Updated on May 28 at 12:16 p.m. ET
Republicans mounted their first legislative blockade of the Biden presidency today, and progressive activists are ready to send them a thank-you note. The GOP’s maiden filibuster didn’t come on a tax increase or Medicare for All or the Green New Deal—not even on the Democrats’ big voting-rights package. No, Republicans blocked the creation of an independent, bipartisan commission to investigate the January 6 assault on the Capitol that terrorized members of both parties.
The proposed panel is modeled on the one that probed the 9/11 terrorist attacks, and the bill, which attracted 35 Republican votes in the House, emerged from an agreement between the top Democrat and Republican on the House Homeland Security Committee. But House Minority Leader Kevin McCarthy opposed the legislation, and after some deliberation, so did Senate Minority Leader Mitch McConnell. As a consequence, when Senate Democrats tried to bring the bill up for debate, only six Republicans voted in favor of it.
That Republicans would block debate on the commission is a grave sign for anyone hoping for the bare minimum of unified resolve from Congress after an attack on the institution itself—one that succeeded in disrupting the formal certification of the presidential election. As recently as February, seven Senate Republicans joined with every Democrat in voting to convict former President Donald Trump during his impeachment trial for his role in fomenting the assault. But in the months since, McCarthy and McConnell have each recognized that their party’s base remains enthralled with Trump, and they have determined that to maximize their chances of regaining power, they too must avoid angering the former president, who has denounced the proposed commission.
Such commissions are usually a way for lawmakers to depoliticize national tragedies, but Republicans know that unlike, say, the findings of the 9/11 Commission, the politics of January 6 flow in only one direction: against them. No matter how bipartisan or independent, an investigation into the attack on the Capitol will inevitably reflect poorly on Trump, and it will reflect just as poorly on a party that is running under his banner in 2022.
For liberals whose priority is ending or reforming the rule that requires 60 votes to pass most bills in the Senate, however, the GOP’s move is undoubtedly a political gift. Their imperative is to convince the remaining Democratic defenders of the filibuster—namely Senators Joe Manchin of West Virginia and Kyrsten Sinema of Arizona—that it is not a tool that forces consensus. They have to show these holdouts that Republicans are instead bent on abusing it as a matter of routine. “You couldn’t choose a better example of Republican obstreperousness, to use President Biden’s line,” Eli Zupnick, a former Senate Democratic aide, told me. “There was a literal attack on their workplace.”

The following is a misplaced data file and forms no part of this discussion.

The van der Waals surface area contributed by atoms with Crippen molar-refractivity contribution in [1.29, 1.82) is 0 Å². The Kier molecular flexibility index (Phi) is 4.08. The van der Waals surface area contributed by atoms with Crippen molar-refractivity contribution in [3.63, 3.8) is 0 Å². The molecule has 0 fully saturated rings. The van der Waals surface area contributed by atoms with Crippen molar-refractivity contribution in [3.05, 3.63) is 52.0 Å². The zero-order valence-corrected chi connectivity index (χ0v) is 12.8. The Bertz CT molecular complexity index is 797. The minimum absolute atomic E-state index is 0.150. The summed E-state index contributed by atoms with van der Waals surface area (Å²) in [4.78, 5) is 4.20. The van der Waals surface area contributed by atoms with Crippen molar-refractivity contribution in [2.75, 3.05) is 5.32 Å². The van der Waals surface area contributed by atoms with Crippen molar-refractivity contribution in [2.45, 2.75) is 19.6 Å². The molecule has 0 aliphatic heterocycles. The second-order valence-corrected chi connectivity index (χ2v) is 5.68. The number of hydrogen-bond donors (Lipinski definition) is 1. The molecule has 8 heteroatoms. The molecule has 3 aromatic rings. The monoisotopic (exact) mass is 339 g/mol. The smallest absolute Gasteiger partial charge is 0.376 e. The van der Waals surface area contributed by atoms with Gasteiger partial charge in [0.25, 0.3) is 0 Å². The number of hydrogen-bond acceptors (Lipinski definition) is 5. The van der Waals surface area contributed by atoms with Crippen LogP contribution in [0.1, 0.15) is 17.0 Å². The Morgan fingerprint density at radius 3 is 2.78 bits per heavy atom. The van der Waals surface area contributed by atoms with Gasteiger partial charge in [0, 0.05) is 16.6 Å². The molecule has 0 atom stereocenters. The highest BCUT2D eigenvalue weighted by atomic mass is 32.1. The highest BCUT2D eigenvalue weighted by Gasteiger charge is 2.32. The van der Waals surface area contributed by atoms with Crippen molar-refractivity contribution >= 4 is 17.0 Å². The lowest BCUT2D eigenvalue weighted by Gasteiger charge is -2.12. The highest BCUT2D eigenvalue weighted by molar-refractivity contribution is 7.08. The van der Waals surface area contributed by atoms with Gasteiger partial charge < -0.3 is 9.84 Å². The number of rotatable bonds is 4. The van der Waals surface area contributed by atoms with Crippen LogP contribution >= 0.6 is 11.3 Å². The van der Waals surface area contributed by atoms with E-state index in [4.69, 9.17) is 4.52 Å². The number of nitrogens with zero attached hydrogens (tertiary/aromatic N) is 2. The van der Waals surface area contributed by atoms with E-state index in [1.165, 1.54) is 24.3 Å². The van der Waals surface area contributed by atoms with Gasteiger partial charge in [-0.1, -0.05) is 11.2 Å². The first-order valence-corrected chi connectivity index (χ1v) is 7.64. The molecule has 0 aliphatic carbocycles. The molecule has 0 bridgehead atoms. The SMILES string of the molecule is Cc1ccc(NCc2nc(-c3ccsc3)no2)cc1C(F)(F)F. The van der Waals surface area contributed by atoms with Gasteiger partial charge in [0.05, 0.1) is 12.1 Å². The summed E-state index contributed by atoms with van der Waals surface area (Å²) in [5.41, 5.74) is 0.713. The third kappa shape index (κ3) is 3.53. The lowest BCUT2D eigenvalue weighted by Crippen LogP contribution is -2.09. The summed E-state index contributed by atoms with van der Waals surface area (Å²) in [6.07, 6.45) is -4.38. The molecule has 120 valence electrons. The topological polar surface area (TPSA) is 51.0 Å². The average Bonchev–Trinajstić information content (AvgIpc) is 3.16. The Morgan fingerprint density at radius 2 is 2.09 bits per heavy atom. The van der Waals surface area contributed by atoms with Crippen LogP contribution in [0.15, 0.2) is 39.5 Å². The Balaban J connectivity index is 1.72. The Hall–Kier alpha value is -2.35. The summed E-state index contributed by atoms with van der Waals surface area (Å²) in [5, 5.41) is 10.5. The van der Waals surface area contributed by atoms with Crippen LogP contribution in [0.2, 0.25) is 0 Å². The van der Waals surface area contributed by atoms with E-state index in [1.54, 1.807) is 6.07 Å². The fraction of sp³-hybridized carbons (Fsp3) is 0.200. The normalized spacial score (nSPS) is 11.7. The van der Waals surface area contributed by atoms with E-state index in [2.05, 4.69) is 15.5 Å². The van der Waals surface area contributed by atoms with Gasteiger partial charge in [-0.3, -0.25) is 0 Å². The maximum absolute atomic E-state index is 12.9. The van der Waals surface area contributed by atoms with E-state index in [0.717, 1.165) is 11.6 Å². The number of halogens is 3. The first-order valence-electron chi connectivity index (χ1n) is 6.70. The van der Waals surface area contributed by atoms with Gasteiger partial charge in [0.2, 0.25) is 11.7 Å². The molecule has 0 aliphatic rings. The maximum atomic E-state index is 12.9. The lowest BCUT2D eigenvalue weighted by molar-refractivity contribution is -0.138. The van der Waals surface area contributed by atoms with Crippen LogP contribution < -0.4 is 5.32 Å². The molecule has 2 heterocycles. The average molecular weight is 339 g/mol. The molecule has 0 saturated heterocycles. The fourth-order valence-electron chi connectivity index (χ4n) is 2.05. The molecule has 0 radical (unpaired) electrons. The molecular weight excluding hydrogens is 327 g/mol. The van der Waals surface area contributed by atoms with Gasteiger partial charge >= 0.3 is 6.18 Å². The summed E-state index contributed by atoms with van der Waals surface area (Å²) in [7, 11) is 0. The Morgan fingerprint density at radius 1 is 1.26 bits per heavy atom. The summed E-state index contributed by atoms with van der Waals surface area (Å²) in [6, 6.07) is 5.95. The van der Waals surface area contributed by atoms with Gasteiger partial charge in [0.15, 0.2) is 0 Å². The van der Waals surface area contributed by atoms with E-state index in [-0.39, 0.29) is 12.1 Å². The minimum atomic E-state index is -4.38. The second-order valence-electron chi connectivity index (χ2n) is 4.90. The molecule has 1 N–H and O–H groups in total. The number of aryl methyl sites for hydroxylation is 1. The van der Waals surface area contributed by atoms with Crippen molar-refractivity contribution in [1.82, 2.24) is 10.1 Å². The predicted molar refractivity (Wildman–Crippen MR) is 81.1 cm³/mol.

Zupnick is a spokesperson for the group Fix Our Senate, a coalition of organizations on the left that is lobbying the chamber’s 50 Democrats to scrap or significantly overhaul the filibuster. The group is planning to spend more than $1 million on television and digital ads, and Zupnick said he sees the next two months as crucial to its effort. That’s when Senate Democrats hope to make a major push to pass their For the People Act, a voting-rights bill that would create new federal standards for elections and counter GOP moves at the state level to suppress Democratic turnout.
McConnell has made defeating the voting-rights bill a top priority, and so to pass it, Democrats would have to eliminate the 60-vote threshold. To do that, they need Manchin and Sinema to change their mind. Ginning up grassroots pressure won’t be sufficient. Progressive activists know that for Manchin and Sinema to come around, they need Republicans to help; Manchin and Sinema must see for themselves that, whether out of loyalty to Trump or for other political reasons, Republicans will never be the honest negotiating partners they want them to be.
The two Democrats aren’t going to flip on the filibuster over the January 6 commission—Manchin, at least, has already made that clear. But the move has yielded what Zupnick sees as “cracks in the wall.” Manchin said yesterday that Republicans have “no excuse” for opposing the bill, and earlier this week, for the first time, he and Sinema issued a joint statement aimed at GOP intransigence. “We implore our Republican Senate colleagues to work with us to find a path forward on a commission to examine the events of January 6,” they said. There was no threat added, no “or else” tacked on at the end. Their names, together on the statement, were significant enough.
The likelihood remains slim that Manchin and Sinema will abandon their loyalty to the filibuster in time for Democrats to pass far-reaching voting-rights legislation or other major bills on issues such as gun control and immigration. Manchin isn’t even fully supporting the For the People Act, and he’s busy working with Republicans to salvage a bipartisan infrastructure package. But if progressives’ hopes for eventually winning him over rest on Republicans overplaying their hand, the GOP’s filibuster of a January 6 commission couldn’t have given them a better start.